How do I train my customers to work better with my team?

Here’s what Ward Stewart, senior sales and operations executive at StickerYou says: “It’s not only your staff who needs training. Your customers need training, as well. It’s essential that your staff can work with customers to inform and train them in the best ways to use your company to maximize the dollars they spend with you. This can be anything from consulting on what size files print best to educating them on timelines, refund policies, and more.

For us, educating customers on issues with bad files, refund revenue, etc., helped improve internal programs, such as OnHolds and refunds, and resulted in improved wait times as staff were much more quickly able to handle customer complaints.

Make your customers accountable for what they send to you. Send files they need to fix back with an explanation and instructions on how to do it properly. Have your well-trained staff walk them through the process. The more you can teach your customers about best practices with your company, the fewer repeat mistakes you’ll encounter when they submit orders or engage with your brand, and the more efficient processes across the board will become.

Year after year, I set carefully plotted SMART goals for my staff, but we never attain them. Any idea what we’re doing wrong?

To the rational mind, it’s hard to argue with the SMART mnemonic – Specific, Measurable, Achievable, Relevant, and Timely – when it comes to goals. Except, of course, when it comes to managing humans, it’s best to be wary of anything that gives off the clinical odor of rationality. In the place of SMART goals, we thus propose an experiment for you: This year, try some Vague and Seemingly Irrelevant goals (yep, the sort of targets that can’t even be counted on to form a clever acronym). Clear goals such as “increase sales by 20 percent” can be motivating, but also set extra hurdles to fail at, which can throw the human mind into a tizzy (like a yellow Post-It sticker on your mirror that says, “Don’t eat a donut today!”). Vague goals, on the other hand, can be liberating.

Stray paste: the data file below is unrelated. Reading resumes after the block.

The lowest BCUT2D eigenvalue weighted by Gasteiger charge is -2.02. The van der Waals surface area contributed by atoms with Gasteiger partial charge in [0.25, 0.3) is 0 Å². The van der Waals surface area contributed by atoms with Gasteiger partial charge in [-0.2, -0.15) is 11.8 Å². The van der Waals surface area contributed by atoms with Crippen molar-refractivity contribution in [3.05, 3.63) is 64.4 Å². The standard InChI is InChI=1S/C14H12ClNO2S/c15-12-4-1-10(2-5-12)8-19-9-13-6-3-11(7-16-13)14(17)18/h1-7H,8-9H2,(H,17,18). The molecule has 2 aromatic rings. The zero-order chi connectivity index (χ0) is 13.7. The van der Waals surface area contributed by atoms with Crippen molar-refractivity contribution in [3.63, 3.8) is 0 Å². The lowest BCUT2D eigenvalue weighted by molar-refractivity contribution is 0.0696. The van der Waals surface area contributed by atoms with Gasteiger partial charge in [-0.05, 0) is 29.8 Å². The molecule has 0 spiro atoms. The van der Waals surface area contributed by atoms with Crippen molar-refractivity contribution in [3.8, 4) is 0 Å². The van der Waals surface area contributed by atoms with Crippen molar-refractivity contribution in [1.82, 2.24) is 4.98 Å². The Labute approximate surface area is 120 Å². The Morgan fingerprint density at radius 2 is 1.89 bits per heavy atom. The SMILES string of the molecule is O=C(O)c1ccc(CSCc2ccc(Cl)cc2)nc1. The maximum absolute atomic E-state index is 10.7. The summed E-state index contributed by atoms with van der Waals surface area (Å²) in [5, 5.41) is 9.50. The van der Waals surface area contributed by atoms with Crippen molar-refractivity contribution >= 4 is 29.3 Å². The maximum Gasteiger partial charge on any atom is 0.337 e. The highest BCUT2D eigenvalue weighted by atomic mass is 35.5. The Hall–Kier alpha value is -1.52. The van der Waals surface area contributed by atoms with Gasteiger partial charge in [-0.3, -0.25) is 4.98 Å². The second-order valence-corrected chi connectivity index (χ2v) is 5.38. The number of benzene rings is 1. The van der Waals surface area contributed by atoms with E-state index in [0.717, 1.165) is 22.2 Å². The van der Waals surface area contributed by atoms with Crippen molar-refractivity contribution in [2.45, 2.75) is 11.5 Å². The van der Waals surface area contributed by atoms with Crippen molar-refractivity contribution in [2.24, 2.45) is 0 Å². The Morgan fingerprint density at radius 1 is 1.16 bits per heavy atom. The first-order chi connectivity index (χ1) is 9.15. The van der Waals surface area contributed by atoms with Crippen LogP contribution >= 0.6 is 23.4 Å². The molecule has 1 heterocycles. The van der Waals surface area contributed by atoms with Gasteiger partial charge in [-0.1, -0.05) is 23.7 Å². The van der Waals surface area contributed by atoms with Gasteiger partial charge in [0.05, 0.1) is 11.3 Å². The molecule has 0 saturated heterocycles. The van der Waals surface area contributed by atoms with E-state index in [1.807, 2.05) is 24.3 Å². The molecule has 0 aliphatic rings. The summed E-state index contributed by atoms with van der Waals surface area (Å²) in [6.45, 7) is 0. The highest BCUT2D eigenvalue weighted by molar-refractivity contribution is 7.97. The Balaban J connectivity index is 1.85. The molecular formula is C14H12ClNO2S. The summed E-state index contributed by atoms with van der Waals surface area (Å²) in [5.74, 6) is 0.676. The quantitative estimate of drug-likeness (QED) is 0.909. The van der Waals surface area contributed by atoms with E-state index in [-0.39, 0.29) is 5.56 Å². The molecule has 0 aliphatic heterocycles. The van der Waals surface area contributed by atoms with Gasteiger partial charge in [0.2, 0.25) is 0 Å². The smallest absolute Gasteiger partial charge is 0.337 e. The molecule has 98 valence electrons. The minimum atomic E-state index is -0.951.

As for “seemingly irrelevant,” the key word is the first: “seemingly.” This is management at a higher level. Identify the secret drivers to business success, be it the cheery baristas at Starbucks or the actions in your store that result in a positive review on social media, and you may get the specific financial results you desire. In his book The Antidote: Happiness For People Who Can’t Stand Positive Thinking, Oliver Burkeman tells the story of a Formula One pit crew whose members were told that they would no longer be assessed based on speed targets; they would be rated on style instead. Instructed to focus on acting “smoothly,” rather than on beating their current record time, they wound up performing faster. It’s a seductive story. Could you do the same with your staff?

I got really angry at a customer the other day and left a pretty rude message on their voicemail. So, OK, I’ve lost that client. But how can I keep this from happening again?

If you feel that anger management is an issue that’s affecting many parts of your life, go see a mental health professional. However, if you’re like the rest of us, and anger is more a cause for periodic embarrassment or regret, we fully recommend business author Tony Schwartz’s Golden Rule of Triggers, which is “Whatever you feel compelled to do, don’t.” Instead, he says, take a deep breath, and “feel your feet” – a distraction tactic that allows you to pull your head out of the red mist. You can no doubt remember occasions when you’ve told yourself (or others) to “take a deep breath” or to “count to 10” before exploding in rage. What Schwartz’s rule removes, though, is the need to reflect on whether we’re in such a situation. Instead, it recommends interpreting any sign of compulsive behavior as an indication that the action is probably imprudent. Rather than battling compulsion, his rule co-opts it as a warning system.